May 15, 2018
We, the undersigned organizations, representing millions of our members and supporters, were disappointed to see that H.R. 1136, the FDA Deeming Authority Clarification Act of 2017, was not added as an amendment to the Fiscal Year (FY) 2019 Agriculture, Rural Development, Food and Drug Administration (FDA), and Related Agencies bill in the Agriculture Appropriations Subcommittee mark-up on May 9, 2018. We urge the Appropriations Committee to amend the FY 2019 Agricultural appropriations bill by adding the language of H.R. 1136.
If the committee does not add this language, which would amend the Family Smoking Prevention and Tobacco Control Act (TCA), the FDA’s May 2016 Deeming Rule will go into effect and kill an industry that is helping millions of Americans, who smoke cigarettes, transition to a non-combustible alternative, such as Electronic Nicotine Delivery Systems (ENDS), or e-cigarettes and other vaping products, while killing thousands of jobs in the process.
H.R. 1136, co-sponsored by Reps. Tom Cole (R-Okla.) and Sanford Bishop (D-Ga.), would change the predicate date of February 15, 2007, for newly-deemed tobacco products and provide immediate relief to small businesses from an onerous and retroactive FDA pre-approval process imposed by the Deeming Rule. The FDA has determined that the cost of submitting a Pre-Market Tobacco Application (PMTA) would exceed $300,000 per product. However, other estimates are much higher, ranging from $2 million to $10 million per item, according to the regulatory consulting firm SciLucent LLC. Such exorbitant costs would be prohibitive for most, if not all, of these small businesses.
Fortunately, the FDA recognizes that ENDS products present far less risk than smoking. On July 28, 2017, the agency announced a new regulatory framework to strike “an appropriate balance between regulation and encouraging development of innovative tobacco products that may be less dangerous than cigarettes.” As a result, the FDA delayed the submission of PMTAs for non-combustible products such as ENDS until August 8, 2022. But, delaying compliance is not a permanent solution. Changing the grandfathered date, as the Cole-Bishop bill would do, will enable the FDA to continue regulating newly-deemed tobacco products without having to take sweeping enforcement action that will remove thousands of life-saving products from the market.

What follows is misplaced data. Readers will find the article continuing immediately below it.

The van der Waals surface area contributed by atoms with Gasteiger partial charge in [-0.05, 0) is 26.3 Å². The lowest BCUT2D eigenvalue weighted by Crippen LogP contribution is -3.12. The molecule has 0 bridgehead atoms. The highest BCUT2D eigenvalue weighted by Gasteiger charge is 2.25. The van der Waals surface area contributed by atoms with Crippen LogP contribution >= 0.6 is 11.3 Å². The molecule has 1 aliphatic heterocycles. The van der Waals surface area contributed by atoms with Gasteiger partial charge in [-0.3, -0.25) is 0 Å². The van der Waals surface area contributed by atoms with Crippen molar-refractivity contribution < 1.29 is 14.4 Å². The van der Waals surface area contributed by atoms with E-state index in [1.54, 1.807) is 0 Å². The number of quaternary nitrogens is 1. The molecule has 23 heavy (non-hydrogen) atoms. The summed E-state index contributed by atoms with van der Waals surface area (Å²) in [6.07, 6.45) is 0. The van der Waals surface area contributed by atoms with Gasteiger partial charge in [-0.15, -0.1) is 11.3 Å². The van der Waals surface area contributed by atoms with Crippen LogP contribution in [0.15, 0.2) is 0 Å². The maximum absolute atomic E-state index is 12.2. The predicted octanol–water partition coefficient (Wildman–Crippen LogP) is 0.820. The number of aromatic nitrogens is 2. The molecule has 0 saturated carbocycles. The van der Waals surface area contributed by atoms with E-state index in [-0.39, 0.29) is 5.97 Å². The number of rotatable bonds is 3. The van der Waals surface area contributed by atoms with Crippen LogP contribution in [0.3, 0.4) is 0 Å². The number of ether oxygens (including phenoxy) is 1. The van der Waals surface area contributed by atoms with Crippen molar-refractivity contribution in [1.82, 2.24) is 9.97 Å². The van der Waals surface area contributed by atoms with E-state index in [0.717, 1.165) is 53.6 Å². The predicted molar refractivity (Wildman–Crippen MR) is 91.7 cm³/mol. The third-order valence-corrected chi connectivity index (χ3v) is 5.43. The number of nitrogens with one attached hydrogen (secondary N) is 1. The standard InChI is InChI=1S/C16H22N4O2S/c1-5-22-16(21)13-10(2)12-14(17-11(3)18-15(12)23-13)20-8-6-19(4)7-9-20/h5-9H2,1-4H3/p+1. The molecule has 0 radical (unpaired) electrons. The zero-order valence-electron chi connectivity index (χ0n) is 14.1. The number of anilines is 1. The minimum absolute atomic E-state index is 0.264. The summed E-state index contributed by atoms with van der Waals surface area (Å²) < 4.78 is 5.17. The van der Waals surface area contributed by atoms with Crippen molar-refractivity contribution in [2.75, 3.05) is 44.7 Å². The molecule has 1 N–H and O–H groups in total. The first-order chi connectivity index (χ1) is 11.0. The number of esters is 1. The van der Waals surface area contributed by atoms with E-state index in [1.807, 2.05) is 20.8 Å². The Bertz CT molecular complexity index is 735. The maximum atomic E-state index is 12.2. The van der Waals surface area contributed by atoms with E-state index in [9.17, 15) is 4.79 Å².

The legislation contains other important provisions, such as mandating that ENDS labels contain the phrase, “Keep Out of Reach of Children” and “Underage Sale Prohibited,” requiring an accurate statement of nicotine content, enacting marketing restrictions that keep advertising away from young readers, and telling the FDA to develop product standards for batteries.
Again, we strongly urge the committee add the Cole-Bishop language to the FY Agriculture, Rural Development, FDA, and Related Agencies bill during the mark-up.
Thomas Schatz, President
Council for Citizens Against Government Waste
Grover Norquist, President
Americans for Tax Reform
Eli Lehrer, President
R Street Institute
David Williams, President
Taxpayers Protection Alliance
Stefan Didak, Founder & President
Not Blowing Smoke
Gregory T. Angelo, President
Log Cabin Republicans
Alex Clark, CEO
The Consumer Advocates for Smoke-free Alternatives Association (CASAA)
Pete Sepp, President
National Taxpayers Union
Gregory Conley, President
American Vaping Association
Julie Gunlock, Senior Policy Analyst
Independent Women’s Voice